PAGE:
by Michael Duignan, Bishop of Clonfert
Last October, I was ordained Bishop of Clonfert. Back then none of us had even heard of the Coronavirus or Covid-19. None of us would have predicted that, come the spring, our world would be gripped by the tragedy of a Pandemic and that life as we had known it would have been turned on its head. As the saying goes “we are where we are” and no matter how surreal it is – these days are ours to live through.
For me moving house from Sligo to Loughrea was in fact moving closer to home. I was born in Athlone. The eldest of a family of six, my home parish bordered the parish of Taughmaconnell which is in the Diocese of Clonfert. I have many relatives and friends living there. Ballinasloe, with Portiuncula Hospital, was familiar territory too.
I went to Cloonakilla National School in Bealnamulla and then to St Aloysius College in Athlone. After that I studied for the priesthood in Kitegan in County Wicklow and then at the Pontifical Irish College in Rome. In 1994, I was ordained a Priest in Saints Peter and Paul’s church in Athlone, Except for some time pursuing post-graduate studies in Rome, I have ministered for most of my life in County Sligo. My last appointment was lecturing in Theology and Religious Education at St Angela’s College. A hardworking staff and fantastic students made it a most enriching experience. I also had responsibilities with the Diocese of Elphin, working in the area of education and the formation of Permanent Deacons and Catechists for ministry in the Church.
One of the good things about studying theology is that you study the history of the Church. It gives you a good insight into the changes that have occurred down through the centuries. Soon you realise that the Church has always faced difficulties and challenges. Some of those challenges make the challenges that we have today seem small indeed. However, we do face challenges and the next few years will bring significant changes to our church communities. Falling numbers participating in the life of our parishes coupled with a lack of finances and resources along with a lack of clergy will not be without consequences. I take solace from a belief that God never abandons his people. On the flip side of every challenge there lies an opportunity. With the help of the Holy Spirit, my hope would be that we, the laity, priests and bishop, together can work out new structures and new ways of doing things that will be more suitable to the situation we find ourselves in. Please God this will allow us to move from spending a lot of our time propping up things that are eventually going to fall down to a situation where the Church, although reduced in number, can better live and share the joy of Christian faith - especially with our young people and those on the margins of the Church and society.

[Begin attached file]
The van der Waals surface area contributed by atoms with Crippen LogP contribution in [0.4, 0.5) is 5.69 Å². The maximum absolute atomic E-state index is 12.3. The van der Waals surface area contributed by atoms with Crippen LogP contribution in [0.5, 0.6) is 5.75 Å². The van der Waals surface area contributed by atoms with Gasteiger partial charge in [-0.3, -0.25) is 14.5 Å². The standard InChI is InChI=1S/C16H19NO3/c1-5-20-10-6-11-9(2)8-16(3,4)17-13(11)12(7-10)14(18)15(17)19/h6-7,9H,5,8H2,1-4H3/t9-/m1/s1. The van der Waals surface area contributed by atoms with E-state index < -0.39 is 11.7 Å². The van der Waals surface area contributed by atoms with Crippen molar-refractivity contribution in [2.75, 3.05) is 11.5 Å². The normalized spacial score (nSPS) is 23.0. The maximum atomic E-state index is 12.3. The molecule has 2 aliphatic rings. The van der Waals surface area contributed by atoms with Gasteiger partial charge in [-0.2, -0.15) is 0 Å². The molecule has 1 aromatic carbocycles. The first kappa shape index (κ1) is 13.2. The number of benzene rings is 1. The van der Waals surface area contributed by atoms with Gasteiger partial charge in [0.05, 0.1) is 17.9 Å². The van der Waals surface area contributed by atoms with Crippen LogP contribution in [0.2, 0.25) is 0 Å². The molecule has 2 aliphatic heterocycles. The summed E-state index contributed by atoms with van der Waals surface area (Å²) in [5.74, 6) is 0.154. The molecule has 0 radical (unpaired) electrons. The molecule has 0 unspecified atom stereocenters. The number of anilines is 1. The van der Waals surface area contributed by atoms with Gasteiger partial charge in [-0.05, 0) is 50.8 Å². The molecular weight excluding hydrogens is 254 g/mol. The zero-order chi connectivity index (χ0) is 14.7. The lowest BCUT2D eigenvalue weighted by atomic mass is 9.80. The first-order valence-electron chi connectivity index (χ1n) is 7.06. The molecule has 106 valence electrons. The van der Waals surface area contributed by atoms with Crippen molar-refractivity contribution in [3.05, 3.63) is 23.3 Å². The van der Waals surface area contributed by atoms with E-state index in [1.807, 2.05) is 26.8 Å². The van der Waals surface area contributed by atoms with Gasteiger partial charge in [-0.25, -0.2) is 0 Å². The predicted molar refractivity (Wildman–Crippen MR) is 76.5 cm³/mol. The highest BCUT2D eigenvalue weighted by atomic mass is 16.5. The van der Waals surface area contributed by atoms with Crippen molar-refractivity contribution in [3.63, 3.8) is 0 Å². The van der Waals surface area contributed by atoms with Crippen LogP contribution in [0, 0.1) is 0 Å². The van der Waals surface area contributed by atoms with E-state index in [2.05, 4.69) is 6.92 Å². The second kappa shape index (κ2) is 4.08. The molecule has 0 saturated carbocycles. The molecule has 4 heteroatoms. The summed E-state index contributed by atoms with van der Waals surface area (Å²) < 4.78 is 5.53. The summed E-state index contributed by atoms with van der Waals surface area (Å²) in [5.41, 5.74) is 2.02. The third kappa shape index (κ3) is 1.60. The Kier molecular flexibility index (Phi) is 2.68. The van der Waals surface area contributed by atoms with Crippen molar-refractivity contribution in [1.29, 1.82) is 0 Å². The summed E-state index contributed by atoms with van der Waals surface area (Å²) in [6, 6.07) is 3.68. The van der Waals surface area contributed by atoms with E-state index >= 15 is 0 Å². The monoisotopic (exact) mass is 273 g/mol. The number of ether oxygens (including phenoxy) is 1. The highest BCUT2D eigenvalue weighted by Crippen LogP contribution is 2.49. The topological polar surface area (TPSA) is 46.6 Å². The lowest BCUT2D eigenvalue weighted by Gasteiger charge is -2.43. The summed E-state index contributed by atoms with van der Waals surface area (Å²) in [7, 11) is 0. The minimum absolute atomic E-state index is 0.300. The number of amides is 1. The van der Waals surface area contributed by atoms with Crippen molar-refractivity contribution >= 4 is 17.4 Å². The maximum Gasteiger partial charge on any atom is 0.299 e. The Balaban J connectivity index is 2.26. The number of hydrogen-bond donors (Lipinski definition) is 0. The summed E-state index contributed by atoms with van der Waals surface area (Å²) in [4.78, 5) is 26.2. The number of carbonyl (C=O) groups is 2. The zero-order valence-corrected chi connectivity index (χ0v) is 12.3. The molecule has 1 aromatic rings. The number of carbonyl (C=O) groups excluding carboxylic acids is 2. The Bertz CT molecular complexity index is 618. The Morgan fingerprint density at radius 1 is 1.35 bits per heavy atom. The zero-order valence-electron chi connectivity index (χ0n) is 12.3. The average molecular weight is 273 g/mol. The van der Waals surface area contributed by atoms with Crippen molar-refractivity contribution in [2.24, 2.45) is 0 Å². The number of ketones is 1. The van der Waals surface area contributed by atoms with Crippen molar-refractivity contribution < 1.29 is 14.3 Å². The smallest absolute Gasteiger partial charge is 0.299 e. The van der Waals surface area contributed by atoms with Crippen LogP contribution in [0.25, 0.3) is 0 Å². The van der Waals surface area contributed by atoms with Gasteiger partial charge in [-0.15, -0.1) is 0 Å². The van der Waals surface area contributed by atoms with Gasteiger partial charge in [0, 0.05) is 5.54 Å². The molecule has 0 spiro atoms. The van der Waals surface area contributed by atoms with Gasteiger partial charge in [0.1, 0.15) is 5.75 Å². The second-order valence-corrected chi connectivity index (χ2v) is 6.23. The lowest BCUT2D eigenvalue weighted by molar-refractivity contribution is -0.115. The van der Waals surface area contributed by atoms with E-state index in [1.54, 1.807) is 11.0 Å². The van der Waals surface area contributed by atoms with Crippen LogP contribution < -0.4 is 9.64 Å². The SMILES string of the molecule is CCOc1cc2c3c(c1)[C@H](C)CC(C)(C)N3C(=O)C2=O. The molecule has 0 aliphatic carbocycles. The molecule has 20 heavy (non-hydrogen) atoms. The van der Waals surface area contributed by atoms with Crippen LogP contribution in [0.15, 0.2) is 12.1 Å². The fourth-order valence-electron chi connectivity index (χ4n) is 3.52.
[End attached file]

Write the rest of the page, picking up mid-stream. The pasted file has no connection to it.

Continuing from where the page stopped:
I am conscious of the enormous amount of work done at parish level by so many volunteers. This has become so obvious recently with the massive effort put into safely reopening our churches for public worship. I am also conscious of the leadership of our Priests who are often now carrying an even greater workload than in the past. Such cooperation between priests and people for the common good of our Christian community bodes well for the future. This concerted effort at parish level has also been mirrored in our schools and colleges. We owe a debt of gratitude to their Boards of Management, Principals, Teachers and the whole school community for all the work they have done to get our schools open in a way that keeps all involved safe.
Sadly the virus has not gone away. However, we do know that our actions can make a difference. Following the public health advice is essential if we are to protect everyone especially those most vulnerable. In these days – keep safe and keep each other safe! Beannachtaí!
Michael Duignan, Bishop of Clonfert
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